His remarks in Orlando drew an immediate rebuke from Obama campaign officials, who charged that Romney “wants to take us back.”
Congressional Democrats, too, are readying a response, as are insurance companies.
Top providers, such as UnitedHealthcare, Humana and Aetna, have rushed in recent days to reassure their customers that if the entire law is overturned, the companies will continue to offer preventive services without co-pays and allow adult children to remain on their parents’ plans.
But the most prominent insurance trade group, America’s Health Insurance Plans, has been making the case that if only the individual mandate is invalidated and the rest of the law is left intact, premiums will rise and the insurance market for individuals will implode. The organization has run advertisements in online newsletters and on sites targeted toward health policy insiders.
“Our focus is making sure people understand the inextricable link between the coverage requirement and the market reforms,” said Robert Zirkelbach, spokesman for the organization.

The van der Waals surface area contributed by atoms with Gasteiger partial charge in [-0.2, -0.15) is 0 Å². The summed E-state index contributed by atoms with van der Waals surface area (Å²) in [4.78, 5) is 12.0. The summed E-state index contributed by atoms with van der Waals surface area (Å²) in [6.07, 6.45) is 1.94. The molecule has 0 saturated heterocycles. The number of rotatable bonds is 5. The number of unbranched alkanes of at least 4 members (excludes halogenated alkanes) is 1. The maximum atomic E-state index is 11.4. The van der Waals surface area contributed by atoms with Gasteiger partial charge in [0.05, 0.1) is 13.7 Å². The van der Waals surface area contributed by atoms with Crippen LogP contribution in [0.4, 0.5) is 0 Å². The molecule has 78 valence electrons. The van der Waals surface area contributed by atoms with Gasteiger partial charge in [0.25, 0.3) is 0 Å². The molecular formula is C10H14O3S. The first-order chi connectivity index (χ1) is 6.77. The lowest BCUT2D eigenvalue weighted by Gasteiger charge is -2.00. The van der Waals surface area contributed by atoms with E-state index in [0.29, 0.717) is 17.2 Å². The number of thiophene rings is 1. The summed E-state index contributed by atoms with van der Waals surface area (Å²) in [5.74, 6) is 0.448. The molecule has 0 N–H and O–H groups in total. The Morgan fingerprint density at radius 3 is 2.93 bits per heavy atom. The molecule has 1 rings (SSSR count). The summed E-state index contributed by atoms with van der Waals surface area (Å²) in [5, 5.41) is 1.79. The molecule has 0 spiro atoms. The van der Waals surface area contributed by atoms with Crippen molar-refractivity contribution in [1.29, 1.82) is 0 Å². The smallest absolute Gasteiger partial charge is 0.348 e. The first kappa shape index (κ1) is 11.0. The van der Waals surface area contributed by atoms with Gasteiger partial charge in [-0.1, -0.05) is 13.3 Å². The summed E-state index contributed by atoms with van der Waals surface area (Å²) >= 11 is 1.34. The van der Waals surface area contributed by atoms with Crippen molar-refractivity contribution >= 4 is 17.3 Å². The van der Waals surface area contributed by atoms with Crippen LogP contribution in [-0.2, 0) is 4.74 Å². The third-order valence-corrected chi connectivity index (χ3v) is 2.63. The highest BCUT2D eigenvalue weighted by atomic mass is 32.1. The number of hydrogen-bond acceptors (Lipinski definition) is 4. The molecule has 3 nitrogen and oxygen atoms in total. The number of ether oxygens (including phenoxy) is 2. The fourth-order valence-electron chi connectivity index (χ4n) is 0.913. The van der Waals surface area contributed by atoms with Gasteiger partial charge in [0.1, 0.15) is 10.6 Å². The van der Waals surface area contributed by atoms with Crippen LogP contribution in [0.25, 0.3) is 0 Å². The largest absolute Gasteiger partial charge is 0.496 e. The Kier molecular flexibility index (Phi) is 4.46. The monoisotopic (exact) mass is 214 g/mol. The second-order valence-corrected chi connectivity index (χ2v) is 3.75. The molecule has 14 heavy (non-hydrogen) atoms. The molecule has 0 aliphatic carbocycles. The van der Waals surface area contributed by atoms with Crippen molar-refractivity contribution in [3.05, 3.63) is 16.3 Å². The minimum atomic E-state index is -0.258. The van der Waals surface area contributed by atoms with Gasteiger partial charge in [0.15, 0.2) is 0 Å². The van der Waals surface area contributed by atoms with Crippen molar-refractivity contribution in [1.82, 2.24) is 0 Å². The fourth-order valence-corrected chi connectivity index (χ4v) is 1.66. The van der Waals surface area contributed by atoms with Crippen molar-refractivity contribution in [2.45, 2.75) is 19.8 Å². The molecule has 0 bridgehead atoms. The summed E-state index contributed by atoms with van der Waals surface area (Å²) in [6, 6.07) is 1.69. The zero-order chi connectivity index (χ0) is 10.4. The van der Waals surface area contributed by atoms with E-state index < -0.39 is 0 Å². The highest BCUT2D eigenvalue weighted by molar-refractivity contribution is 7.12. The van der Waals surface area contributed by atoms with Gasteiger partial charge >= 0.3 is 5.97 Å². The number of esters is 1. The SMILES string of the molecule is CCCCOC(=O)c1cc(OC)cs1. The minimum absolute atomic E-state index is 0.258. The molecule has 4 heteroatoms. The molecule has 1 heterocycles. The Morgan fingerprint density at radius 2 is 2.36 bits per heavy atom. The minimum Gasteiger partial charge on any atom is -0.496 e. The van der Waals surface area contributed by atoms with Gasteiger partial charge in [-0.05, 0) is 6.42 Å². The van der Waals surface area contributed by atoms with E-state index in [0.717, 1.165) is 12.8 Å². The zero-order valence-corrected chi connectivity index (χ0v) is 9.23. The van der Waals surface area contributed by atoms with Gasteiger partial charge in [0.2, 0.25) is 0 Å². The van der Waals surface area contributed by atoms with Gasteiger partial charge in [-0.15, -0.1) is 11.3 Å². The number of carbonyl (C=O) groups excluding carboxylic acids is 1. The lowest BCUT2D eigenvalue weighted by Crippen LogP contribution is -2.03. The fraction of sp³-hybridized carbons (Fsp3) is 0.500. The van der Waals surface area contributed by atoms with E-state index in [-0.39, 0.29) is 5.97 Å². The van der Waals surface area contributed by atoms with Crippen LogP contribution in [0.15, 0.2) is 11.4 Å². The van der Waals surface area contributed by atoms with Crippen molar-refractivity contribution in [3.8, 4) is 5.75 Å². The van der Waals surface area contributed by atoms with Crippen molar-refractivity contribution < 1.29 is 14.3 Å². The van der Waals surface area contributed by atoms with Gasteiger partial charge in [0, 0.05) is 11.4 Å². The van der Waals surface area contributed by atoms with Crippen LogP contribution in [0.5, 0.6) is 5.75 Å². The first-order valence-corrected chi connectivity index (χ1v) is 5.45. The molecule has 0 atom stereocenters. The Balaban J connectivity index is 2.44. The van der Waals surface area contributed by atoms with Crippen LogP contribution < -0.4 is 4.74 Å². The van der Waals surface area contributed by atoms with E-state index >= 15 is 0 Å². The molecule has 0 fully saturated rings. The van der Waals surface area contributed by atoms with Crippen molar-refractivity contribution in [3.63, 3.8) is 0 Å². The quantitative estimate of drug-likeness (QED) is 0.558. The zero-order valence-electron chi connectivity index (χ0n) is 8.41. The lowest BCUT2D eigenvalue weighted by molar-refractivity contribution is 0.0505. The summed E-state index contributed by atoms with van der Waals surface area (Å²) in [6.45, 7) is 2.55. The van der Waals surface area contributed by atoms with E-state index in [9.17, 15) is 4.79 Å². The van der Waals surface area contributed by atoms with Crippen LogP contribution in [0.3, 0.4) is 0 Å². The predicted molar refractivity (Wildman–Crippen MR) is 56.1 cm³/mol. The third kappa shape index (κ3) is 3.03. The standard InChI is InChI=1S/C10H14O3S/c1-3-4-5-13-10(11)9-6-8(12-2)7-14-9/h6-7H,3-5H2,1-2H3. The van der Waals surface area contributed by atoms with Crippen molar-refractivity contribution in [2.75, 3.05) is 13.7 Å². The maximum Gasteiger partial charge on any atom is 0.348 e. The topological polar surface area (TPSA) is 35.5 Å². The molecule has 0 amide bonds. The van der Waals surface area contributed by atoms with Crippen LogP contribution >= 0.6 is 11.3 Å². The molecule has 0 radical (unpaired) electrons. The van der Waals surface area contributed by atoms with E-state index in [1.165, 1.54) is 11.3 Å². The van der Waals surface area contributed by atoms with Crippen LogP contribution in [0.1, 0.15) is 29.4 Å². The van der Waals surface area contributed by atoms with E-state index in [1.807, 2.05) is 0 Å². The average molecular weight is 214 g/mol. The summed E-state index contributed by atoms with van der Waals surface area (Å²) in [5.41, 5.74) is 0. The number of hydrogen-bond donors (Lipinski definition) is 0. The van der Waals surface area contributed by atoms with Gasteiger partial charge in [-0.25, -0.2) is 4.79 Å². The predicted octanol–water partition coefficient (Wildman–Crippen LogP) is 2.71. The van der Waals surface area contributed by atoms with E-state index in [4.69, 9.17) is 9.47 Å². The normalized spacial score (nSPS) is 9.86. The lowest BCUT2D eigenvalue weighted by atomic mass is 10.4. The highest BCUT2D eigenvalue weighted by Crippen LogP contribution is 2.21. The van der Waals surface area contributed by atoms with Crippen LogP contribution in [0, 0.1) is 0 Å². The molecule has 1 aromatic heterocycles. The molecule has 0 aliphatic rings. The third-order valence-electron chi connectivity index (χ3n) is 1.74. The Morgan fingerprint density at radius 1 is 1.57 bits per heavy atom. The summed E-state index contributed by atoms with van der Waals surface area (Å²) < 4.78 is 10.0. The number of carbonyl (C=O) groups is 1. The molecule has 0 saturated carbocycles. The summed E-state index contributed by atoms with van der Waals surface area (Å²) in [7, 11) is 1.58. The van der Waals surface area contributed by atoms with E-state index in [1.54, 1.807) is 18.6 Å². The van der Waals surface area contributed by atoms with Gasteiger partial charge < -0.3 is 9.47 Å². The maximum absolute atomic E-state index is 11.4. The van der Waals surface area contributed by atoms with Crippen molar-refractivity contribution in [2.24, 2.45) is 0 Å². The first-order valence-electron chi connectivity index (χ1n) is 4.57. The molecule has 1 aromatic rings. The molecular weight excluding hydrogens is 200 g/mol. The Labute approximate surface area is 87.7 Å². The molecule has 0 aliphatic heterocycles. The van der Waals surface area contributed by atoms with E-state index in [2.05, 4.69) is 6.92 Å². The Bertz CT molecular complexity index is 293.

At the White House and the Department of Health and Human Services, officials have by and large publicly ignored the possibility that any part of the legislation could be struck down. They have continued to roll out new regulations and programs under the law, including a $5.5 million grant for elder abuse prevention announced Thursday.
During a June 7 women’s health town hall meeting that centered largely on the Affordable Care Act, it was toward the end, in response to a question, that Sebelius acknowledged the potential dark cloud hanging over the measure. “We remain confident and optimistic that this change in the law” will stand, she told the audience. “Having said that, we’ll be ready for court contingencies.”
Staff writers Rosalind S. Helderman and Karen Tumulty contributed to this report.